MOSCOW — Prime Minister Vladimir Putin insists that “without normal democratic development, Russia will have no future.” We Russians are pleased to hear these enlightened words, yet Putin adds a “but” to his argument that renders his points senseless.

We have hated this “but,” this coordinating conjunction, ever since the dawn of the Soviet era. Then we were told that freedom is good, but that one can’t live in an individualist society without common concern for the communist state. Democracy is great, but only in the interests of the working class.

Now Russia’s prime minister tells us that democracy is indeed great, but that public protests cannot take place around hospitals and such. Never mind that the Russian Constitution does not list hospitals among places forbidden for public assembly.

Russian President Dmitry Medvedev does understand — with no “buts” — that “freedom is better than not freedom,” that “legal nihilism” is bad and democracy is good. He understands that Stalin was a criminal, that his order to murder Polish officers in Katyn was an act of depravity that has no excuse or explanation. The president understands this; unfortunately, we don’t understand the role our president plays in our society. He says all the right things, yet they don’t seem to be reflected in reality.

The Dissenters Marches, which take place on the 31st of every month (Article 31 of the Russian Constitution guarantees freedom of assembly), could be (and are) easily dismissed as a marginal protest of a few hundred people with no common goals or ideas. Putin’s and Medvedev’s poll numbers are so high, many argue, that they don’t need to care about a few dissenters. Besides, most Russians support the government with no dissent at all, they say. This doesn’t say much, however, because the Russian majority always supports the government, regardless of the policies it implements.

Today’s dissenters are indeed a minority and, of course, can be disregarded, but only up to a point. After all, this minority is one of thinkers — musicians, artists and writers, and those who move forward Russian science, technology and economic innovation. Such people cannot be dismissed as useless, since we need the innovation that they deliver, even if we think Russia doesn’t need democracy. True, not all members of the thinking minority attend the dissenters’ marches, yet many more of them silently oppose the regime.

Our leaders talk obsessively of Russia’s industrial modernization, of their support for innovations such as nanotechnology, so that Russia can catch up with the developed counties.

In line with Soviet traditions, a nanotechnology project was given a piece of land with plans to set up various scientific facilities. The best brains in Russia — engineers, scientists and inventors — will gather in one place, and from there begin moving the country forward. The hope is that not only those living in Russia but also expats will be overcome with patriotic feelings. They will come back to Russia (also drawn by high salaries) to make themselves famous and their motherland proud.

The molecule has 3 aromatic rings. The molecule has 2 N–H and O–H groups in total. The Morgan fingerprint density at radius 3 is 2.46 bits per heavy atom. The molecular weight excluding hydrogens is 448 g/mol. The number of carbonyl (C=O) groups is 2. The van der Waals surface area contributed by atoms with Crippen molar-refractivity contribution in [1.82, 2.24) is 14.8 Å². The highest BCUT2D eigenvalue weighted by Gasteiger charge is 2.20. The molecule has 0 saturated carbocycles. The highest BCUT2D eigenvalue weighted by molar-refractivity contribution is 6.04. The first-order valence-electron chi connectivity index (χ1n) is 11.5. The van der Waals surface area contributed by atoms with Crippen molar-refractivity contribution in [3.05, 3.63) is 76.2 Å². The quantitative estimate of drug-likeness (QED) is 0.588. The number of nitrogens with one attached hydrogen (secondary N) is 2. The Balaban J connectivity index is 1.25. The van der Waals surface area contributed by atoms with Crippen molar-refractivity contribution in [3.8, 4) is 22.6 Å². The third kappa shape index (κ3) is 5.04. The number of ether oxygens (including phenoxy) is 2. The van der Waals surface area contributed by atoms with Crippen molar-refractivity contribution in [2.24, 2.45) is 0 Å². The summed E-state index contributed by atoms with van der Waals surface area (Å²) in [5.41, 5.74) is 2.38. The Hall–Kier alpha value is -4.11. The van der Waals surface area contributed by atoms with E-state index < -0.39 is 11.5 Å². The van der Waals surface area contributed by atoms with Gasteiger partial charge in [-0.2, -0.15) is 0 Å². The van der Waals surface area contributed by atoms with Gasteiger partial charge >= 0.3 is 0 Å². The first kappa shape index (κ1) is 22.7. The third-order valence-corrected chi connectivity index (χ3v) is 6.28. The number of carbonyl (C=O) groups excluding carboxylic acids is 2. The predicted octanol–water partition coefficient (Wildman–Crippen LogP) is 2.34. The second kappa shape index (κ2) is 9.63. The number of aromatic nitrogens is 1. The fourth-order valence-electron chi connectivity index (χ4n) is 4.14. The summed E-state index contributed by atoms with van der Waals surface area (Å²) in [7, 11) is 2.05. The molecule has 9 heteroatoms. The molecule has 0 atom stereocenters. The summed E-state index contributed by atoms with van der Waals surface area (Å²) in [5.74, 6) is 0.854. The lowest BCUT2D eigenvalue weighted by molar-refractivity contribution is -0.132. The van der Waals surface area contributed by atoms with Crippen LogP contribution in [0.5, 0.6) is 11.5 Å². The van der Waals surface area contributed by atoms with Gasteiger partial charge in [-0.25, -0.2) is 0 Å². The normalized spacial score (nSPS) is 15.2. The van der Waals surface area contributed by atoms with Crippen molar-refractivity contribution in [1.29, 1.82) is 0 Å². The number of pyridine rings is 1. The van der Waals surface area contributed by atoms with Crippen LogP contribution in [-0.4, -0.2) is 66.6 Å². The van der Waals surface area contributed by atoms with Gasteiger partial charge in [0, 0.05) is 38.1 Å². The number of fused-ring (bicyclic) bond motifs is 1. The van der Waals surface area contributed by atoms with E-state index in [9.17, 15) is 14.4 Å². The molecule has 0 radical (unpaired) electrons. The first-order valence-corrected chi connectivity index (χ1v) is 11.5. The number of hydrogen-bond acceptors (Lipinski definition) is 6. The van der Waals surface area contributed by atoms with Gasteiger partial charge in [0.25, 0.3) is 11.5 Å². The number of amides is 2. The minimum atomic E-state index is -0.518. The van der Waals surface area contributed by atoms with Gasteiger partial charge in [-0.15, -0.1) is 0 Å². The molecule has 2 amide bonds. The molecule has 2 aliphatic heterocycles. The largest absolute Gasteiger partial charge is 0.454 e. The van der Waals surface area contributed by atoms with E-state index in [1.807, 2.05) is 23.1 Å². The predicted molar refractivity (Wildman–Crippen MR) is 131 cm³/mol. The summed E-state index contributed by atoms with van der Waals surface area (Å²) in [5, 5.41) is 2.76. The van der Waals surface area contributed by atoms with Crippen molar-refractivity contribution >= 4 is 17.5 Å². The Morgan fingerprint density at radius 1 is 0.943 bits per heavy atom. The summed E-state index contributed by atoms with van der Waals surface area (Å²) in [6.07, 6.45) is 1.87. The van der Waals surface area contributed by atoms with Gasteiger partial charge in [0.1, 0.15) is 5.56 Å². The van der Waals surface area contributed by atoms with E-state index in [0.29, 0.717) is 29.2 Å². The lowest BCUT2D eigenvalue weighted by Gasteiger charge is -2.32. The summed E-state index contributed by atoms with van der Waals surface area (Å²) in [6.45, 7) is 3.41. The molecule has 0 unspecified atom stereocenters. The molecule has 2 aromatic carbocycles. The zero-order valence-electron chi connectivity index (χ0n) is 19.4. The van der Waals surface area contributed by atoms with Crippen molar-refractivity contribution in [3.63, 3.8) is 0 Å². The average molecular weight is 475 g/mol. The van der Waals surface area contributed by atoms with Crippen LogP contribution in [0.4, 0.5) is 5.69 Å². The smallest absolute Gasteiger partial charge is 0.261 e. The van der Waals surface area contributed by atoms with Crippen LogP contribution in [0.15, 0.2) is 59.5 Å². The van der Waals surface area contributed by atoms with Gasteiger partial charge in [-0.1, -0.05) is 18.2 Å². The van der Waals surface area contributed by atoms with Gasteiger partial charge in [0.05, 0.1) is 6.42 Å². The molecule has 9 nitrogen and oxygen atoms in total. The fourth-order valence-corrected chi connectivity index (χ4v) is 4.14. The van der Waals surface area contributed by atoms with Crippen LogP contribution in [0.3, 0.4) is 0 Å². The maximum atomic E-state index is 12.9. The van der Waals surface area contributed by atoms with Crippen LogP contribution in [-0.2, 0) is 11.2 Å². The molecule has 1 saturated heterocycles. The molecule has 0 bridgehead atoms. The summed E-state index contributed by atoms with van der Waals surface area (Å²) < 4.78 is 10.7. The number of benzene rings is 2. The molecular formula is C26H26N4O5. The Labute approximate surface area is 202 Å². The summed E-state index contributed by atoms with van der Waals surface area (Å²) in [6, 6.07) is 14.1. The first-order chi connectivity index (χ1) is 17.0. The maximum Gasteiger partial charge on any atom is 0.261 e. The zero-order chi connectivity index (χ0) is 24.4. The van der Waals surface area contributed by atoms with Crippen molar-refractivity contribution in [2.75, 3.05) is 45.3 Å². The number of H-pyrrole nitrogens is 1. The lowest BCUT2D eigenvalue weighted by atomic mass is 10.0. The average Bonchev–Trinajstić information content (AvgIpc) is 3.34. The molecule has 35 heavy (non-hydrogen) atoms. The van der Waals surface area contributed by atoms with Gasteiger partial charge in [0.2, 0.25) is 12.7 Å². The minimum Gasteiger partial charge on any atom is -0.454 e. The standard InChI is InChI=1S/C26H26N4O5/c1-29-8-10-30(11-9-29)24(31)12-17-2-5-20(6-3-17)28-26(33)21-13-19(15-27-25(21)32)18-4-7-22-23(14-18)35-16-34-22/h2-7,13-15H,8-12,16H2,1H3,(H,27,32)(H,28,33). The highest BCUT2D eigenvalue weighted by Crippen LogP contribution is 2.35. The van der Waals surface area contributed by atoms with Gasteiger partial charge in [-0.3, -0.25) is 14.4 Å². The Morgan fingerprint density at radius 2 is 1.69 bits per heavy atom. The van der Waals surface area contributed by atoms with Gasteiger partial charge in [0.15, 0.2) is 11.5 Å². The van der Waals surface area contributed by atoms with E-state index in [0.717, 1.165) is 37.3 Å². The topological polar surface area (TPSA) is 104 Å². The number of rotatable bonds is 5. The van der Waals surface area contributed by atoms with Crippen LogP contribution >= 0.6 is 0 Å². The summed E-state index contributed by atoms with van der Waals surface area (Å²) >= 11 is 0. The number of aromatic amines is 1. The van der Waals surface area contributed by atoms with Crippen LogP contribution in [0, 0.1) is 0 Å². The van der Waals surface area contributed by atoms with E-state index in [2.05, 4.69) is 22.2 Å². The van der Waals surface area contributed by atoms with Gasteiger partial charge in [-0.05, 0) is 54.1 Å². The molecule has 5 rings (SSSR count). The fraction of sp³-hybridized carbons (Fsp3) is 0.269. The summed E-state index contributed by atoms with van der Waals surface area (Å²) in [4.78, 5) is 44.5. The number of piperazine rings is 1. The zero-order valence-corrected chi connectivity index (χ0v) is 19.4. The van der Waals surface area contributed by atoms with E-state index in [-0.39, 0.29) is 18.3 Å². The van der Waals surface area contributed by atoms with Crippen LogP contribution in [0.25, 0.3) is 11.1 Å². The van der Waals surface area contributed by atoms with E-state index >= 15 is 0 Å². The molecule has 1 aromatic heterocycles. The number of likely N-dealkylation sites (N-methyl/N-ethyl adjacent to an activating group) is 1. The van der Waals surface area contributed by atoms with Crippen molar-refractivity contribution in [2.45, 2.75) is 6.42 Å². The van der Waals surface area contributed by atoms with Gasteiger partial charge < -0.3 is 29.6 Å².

It’s a wonderful plan, but I don’t see how it will work. For example, imagine a genius who left Russia years back. He has achieved prominence in a foreign country, inventing something outstanding. Now he is asked to come home: Your motherland is waiting for you; it values your contribution; it forgives your betrayal; and it will pay you more than what you are getting elsewhere.

This brilliant scientist is still a human being. He is nostalgic for the birch trees, his old friends, ex-wife and children from the first marriage. He wants to come back, to revisit all that he has left behind, in the meantime helping his nation to become economically strong, technically advanced and prosperous.

Before making the final decision, he turns on the radio, watches a bit of TV, browses the Internet and finds out what Russia is like. Journalists are killed, scientists are accused of espionage, and Mikhail Khodorkovsky remains unjustly imprisoned. Various blogs tell him that Russia’s parliament is just a place for rubber-stamping decisions already taken at the top. He reads the confusing speeches from our leaders: freedom is good, but . . .

This brilliant scientist learns that Vasily Aleksanyan, the terminally ill Yukos lawyer, was held in prison in inhuman conditions. Another lawyer, Sergei Magnitsky, died in prison after being refused medical treatment. Yet another one, Stanislav Markelov, was gunned down on a Moscow street.

Then this scientist may be surprised todiscover that the Russian majority views Joseph Stalin as the country’s third most popular person in a contest to be known as the “Face of Russia.” In the meantime, his junior colleague in Russia, who still has his whole future in front of him, does not attend the Dissenters’ March, but simply emigrates, which is also a form of protest.

In Soviet times, communist leaders tried to lure people into the kolkhozes (collective farms) with promises of great crops and spectacular meat production. Nothing worked, because the kolkhoz system was incompatible with high achievement in the long run. Similarly, in a country where the concepts of democracy and freedom are balanced by “but,” achievements in science, technology and economy are not possible.

The thinking minority needs a system of laws and institutions, real presidential elections, a working parliament and justice that is independent, rather than merely following orders from above.

Vladimir Voinovich, a former Soviet dissident and one of Russia’s most acclaimed novelists, is the author of “The Life and Extraordinary Adventures of Private Ivan Chonkin.” © 2010 Project Syndicate

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